Parents slam Irish abortion laws after woman dies
NEW DELHI (AP) — The parents of an Indian woman who suffered a miscarriage and died after being refused an abortion in an Irish hospital slammed Ireland's abortion laws Thursday.
Savita Halappanavar was 17 weeks pregnant when she miscarried and died last month. Ireland's government confirmed Wednesday that Halappanavar suffered from blood poisoning and died after being denied an abortion, reigniting the debate over legalizing abortion in the predominantly Catholic country.
"In an attempt to save a 4-month-old fetus they killed my 30-year-old daughter. How is that fair you tell me?" A. Mahadevi, Halappanavar's mother, told several Indian television stations. Her daughter actually was 31 when she died.
"How many more cases will there be? The rules should be changed as per the requirement of Hindus. We are Hindus, not Christians," she said.
Savita Halappanavar's father, Andanappa Yalagi, said the combination of medical negligence and Irish abortion laws led to his daughter's death.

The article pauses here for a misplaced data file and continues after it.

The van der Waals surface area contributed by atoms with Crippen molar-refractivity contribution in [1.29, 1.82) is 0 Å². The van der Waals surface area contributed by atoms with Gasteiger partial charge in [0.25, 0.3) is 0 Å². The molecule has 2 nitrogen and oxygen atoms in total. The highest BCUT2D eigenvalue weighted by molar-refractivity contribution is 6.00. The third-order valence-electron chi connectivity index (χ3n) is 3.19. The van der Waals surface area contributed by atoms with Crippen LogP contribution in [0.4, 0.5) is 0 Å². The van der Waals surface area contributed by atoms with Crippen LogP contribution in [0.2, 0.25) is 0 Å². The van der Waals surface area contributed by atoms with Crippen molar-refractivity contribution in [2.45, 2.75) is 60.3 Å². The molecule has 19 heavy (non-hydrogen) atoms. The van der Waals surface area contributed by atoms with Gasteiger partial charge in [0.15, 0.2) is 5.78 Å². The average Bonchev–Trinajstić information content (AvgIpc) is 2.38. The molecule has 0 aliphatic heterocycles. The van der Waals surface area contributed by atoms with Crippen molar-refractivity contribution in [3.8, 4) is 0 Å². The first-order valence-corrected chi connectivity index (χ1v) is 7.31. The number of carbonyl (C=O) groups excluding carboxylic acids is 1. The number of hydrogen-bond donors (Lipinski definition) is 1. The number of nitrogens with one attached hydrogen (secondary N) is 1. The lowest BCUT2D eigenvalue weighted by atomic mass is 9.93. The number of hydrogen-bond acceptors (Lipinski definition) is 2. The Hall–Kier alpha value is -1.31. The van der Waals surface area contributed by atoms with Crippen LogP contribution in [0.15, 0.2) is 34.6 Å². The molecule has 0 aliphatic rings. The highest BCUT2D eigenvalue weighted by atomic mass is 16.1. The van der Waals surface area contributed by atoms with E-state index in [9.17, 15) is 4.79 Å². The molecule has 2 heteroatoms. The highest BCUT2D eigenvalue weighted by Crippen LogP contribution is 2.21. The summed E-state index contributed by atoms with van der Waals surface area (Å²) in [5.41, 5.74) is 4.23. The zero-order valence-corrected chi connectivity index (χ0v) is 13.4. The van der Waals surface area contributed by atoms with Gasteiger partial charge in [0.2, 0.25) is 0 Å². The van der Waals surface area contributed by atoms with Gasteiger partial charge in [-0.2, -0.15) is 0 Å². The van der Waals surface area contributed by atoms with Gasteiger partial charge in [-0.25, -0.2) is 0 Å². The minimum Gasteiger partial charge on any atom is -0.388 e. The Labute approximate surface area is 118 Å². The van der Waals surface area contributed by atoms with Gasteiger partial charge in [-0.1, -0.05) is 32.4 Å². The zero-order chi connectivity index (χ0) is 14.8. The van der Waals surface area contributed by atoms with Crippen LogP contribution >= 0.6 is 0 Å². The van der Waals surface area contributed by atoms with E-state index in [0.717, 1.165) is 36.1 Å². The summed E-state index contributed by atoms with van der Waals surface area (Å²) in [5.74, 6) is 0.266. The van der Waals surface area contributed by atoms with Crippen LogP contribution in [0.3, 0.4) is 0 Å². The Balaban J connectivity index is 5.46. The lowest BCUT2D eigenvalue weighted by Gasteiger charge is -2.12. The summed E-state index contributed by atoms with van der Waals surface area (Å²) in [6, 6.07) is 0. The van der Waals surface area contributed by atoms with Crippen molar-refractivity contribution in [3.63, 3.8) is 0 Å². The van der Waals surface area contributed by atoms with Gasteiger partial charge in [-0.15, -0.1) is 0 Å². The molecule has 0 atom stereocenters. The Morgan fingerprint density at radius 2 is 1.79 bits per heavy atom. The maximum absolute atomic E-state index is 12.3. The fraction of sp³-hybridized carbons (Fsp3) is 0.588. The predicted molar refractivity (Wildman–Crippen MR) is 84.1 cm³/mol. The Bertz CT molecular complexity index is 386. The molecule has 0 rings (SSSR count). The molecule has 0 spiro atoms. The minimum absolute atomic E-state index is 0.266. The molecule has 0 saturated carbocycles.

The spokesman for India's Ministry of External Affairs, Syed Akbaruddin, said in a Twitter post that the Indian Embassy in Dublin was "following the matter."
Halappanavar's husband, Praveen, said doctors at University Hospital Galway in western Ireland determined that his wife was miscarrying within hours of her hospitalization for severe pain on Oct. 21. He said over the next three days, doctors refused their requests for an abortion to combat her searing pain and fading health.
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